Sunday 26 January 2014

Boat To Row. They rock.

Boat, schmoat... the new video is going like a train

Boat To Row at All Tomorrow's Leaving, December 2013
Boat To Row's Lydia Glanville and Anna Louise Bennett are cheerily considering how things are over hipster coffee, while Michael King parks up and finds change for the meter. 

The hot topics are a tour, a single on vinyl and download, their own label, and a video shot for very little money. We're weighing up what they should charge for the single launch gig on February 28th, with the vinyl thrown in. It's all very impressive, garlanded with effortless, unflappable charm. 

Maybe they're horrible cynical bastards with a devilishly smooth act aimed at suckers like me.

Nah, they're lovely. They really are. 

A video

So this is the first video with the current line-up. Can I be really nosy and ask you about cost...?
Anna I think the guy we got to do it, Tom Avery, charged us about £250. 
Really? That's very very cheap. 
Lydia We had to hire a dolly. For the street shots. Maybe £50.
Total outlay £300 for something really rather accomplished, going by the guidelines laid down at the excellent Radar Video web market place. Caroline Bottomley, who started the site, pointedly tells bands with less that £200 to spend that they might well be better off shooting on a, iPhone and getting some free software to edit on. 

This means you've done a great video... for beans. How?

Lydia We were lucky. Tom approached us initially to do some live sessions in Cannon Hill Park, to build up his portfolio. So we got those for free. And when it was time to do a 'proper' video, we asked Tom if he would shoot us. 
Anna He's starting out and he's very good. We're just lucky that we got him at the beginning of his career. And we hope it profits him because he's done a fantastic job. 

The new video for 'Tightrope', released Monday 20th January. 

The video features lead singer and main songwriter Michael King and band wandering soulfully in a sunny and appealing rural landscape (my local park, as it happens) and then, as a counterpoint, sees them huddled on the chilly streets and blue brick railway arches of deepest Digbeth.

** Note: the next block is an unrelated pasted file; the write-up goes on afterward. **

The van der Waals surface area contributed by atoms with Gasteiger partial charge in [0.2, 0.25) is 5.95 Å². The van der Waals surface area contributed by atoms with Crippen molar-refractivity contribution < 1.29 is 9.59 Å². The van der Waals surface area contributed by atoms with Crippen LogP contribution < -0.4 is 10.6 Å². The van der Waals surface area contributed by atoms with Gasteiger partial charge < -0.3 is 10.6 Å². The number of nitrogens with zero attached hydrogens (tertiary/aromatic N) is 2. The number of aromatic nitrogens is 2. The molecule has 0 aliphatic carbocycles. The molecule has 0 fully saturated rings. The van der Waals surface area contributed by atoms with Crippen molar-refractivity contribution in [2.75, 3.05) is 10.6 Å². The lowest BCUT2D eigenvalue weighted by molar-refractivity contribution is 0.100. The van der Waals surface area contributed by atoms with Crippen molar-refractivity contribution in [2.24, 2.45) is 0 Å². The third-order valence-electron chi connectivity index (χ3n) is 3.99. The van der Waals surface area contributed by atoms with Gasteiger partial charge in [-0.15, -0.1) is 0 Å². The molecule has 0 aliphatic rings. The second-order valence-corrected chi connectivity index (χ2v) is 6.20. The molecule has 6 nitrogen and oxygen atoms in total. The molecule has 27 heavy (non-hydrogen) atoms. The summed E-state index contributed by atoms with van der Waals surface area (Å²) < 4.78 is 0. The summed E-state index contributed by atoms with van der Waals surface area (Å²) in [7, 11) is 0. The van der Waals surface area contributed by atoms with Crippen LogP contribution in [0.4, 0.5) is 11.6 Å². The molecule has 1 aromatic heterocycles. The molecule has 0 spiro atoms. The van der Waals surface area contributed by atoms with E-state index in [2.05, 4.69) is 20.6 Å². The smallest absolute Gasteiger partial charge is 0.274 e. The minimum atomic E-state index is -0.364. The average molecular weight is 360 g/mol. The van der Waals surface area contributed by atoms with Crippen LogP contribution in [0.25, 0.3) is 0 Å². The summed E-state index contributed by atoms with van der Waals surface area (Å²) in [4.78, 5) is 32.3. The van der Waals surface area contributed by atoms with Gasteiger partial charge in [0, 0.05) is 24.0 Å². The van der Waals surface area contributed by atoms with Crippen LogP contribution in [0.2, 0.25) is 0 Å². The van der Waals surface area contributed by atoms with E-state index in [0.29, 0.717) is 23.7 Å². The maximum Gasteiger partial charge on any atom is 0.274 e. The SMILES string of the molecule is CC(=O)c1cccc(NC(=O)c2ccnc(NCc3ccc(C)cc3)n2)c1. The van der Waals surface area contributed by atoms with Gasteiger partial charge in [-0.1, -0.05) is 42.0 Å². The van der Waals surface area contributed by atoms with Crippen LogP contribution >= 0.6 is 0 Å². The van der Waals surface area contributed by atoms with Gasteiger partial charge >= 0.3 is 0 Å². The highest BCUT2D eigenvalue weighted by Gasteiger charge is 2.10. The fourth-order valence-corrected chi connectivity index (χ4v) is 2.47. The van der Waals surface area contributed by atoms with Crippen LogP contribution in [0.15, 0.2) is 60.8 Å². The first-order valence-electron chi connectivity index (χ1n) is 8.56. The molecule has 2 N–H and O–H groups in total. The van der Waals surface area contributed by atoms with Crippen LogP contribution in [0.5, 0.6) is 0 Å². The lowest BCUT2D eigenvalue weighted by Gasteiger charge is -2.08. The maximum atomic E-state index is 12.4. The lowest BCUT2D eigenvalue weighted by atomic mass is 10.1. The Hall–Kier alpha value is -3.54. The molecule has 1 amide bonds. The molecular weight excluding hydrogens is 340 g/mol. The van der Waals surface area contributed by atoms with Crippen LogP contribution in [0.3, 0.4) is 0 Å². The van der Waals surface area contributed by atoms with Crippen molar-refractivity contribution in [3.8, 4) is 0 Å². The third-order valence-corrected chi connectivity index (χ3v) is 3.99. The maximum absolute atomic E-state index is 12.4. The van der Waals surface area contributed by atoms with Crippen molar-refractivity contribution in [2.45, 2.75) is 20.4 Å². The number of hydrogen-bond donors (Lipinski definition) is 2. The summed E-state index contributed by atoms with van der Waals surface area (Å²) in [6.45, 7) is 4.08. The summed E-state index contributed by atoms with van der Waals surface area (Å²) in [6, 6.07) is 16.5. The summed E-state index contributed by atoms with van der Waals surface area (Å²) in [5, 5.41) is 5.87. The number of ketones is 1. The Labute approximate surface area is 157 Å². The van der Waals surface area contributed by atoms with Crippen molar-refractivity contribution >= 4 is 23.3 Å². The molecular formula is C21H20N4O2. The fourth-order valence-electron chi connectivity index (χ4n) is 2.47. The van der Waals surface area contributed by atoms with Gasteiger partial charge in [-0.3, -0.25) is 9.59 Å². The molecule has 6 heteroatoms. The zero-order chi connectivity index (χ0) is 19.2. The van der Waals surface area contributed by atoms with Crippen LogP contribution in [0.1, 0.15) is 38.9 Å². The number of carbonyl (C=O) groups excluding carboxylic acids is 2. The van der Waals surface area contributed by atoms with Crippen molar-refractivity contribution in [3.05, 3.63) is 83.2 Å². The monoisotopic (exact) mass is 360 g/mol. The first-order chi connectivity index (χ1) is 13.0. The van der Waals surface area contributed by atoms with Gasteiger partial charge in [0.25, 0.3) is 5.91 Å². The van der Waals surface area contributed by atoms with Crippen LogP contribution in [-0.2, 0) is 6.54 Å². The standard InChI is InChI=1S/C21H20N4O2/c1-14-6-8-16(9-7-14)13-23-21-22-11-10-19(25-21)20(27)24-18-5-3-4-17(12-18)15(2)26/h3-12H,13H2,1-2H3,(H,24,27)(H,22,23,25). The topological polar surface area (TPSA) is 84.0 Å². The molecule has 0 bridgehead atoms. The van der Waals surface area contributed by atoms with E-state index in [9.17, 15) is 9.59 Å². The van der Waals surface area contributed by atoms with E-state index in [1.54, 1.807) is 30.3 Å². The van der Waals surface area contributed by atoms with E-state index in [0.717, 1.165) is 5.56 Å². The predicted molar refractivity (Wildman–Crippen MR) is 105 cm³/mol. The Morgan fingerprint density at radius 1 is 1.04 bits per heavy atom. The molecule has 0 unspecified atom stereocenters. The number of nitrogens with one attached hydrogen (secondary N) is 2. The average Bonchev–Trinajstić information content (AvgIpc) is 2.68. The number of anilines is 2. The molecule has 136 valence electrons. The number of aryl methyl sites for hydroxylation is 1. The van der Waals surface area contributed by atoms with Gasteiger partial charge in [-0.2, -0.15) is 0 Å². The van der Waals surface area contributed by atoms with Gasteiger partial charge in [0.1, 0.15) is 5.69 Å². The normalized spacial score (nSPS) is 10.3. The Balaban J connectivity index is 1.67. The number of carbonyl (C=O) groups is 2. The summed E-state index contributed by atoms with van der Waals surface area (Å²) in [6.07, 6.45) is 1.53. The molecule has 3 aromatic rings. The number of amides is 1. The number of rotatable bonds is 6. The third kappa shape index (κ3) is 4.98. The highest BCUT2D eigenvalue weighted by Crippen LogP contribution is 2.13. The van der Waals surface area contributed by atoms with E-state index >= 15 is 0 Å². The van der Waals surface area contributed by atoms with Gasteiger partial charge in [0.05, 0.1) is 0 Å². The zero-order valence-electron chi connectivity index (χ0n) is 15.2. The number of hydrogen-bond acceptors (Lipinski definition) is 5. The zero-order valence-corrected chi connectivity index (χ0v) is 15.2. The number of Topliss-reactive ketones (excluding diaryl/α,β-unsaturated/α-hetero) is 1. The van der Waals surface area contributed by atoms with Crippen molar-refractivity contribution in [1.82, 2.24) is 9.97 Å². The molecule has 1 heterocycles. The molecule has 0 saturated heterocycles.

Urban gloom versus sunny uplands and optimism? 
Anna Yep. To represent the daily grind versus imagined nostalgic past with fewer responsibilities. But if was really cold...
Lydia So cold (laughing)...
Anna We were trying to play, and we kept having to have breaks to warm up in the car. We were all playing, for the video. I don't know how good it sounded to the casual listener. We did this in November. 
Lydia Tom sent us the whole thing to review. We suggested a few things – not too much – and he changed a few shots and a bit of the colour. In general, we were very happy with it. But there was a dialogue. 

A spring tour 

OK. Video done and dusted. We're actually having this conversation on the official launch day. What's next?
Anna We get the video out as far as we can (see below), on blogs, on social media, sharing. Then we're touring a few dates, and finishing up with a single launch date for 'Tightrope' in Birmingham on the 28th February at the Old Joint Stock. It's on vinyl, with a b-side. 
Ah. Why vinyl?
Lydia It's something you can hold. If it was just on mp3 – and we're doing that as well - then it's insubstantial. There are a lot of people who like vinyl. It's bigger... it's more of a special thing. A musical object. 

A label

It's funny how vinyl has come back as a desirable object. But come back it has, possibly as a marketing trick, possibly as a reaction to iTunes and ubiquitous website delivery. But Boat To Row's very own musical object will come out on the band's new record label, Nocturne. And that, too, is the banner that the band uses for gigs they promote. The first took place earlier this month, at Ort in Balsall Heath. Lydia drove this one...